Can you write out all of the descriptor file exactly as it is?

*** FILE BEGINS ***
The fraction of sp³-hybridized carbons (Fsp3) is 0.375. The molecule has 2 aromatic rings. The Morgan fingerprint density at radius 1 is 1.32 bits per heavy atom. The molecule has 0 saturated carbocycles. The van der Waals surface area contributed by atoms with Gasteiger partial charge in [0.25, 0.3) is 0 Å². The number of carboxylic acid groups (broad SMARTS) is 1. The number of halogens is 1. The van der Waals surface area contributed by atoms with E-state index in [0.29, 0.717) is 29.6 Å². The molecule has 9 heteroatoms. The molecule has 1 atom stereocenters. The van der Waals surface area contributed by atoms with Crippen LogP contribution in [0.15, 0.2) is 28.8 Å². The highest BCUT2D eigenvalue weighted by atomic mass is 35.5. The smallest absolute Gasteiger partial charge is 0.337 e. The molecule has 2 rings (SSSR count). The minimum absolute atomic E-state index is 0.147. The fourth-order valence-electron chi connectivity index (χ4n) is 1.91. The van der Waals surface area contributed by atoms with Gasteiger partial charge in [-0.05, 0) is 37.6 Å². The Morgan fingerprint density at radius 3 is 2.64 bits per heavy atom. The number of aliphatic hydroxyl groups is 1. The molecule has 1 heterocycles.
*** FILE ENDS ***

The fraction of sp³-hybridized carbons (Fsp3) is 0.375. The molecule has 2 aromatic rings. The Morgan fingerprint density at radius 1 is 1.32 bits per heavy atom. The molecule has 0 saturated carbocycles. The van der Waals surface area contributed by atoms with Gasteiger partial charge in [0.25, 0.3) is 0 Å². The number of carboxylic acid groups (broad SMARTS) is 1. The number of halogens is 1. The van der Waals surface area contributed by atoms with E-state index in [0.29, 0.717) is 29.6 Å². The molecule has 9 heteroatoms. The molecule has 1 atom stereocenters. The van der Waals surface area contributed by atoms with Crippen LogP contribution in [0.15, 0.2) is 28.8 Å². The highest BCUT2D eigenvalue weighted by atomic mass is 35.5. The smallest absolute Gasteiger partial charge is 0.337 e. The molecule has 2 rings (SSSR count). The minimum absolute atomic E-state index is 0.147. The fourth-order valence-electron chi connectivity index (χ4n) is 1.91. The van der Waals surface area contributed by atoms with Gasteiger partial charge in [-0.05, 0) is 37.6 Å². The Morgan fingerprint density at radius 3 is 2.64 bits per heavy atom. The number of aliphatic hydroxyl groups is 1. The molecule has 1 heterocycles.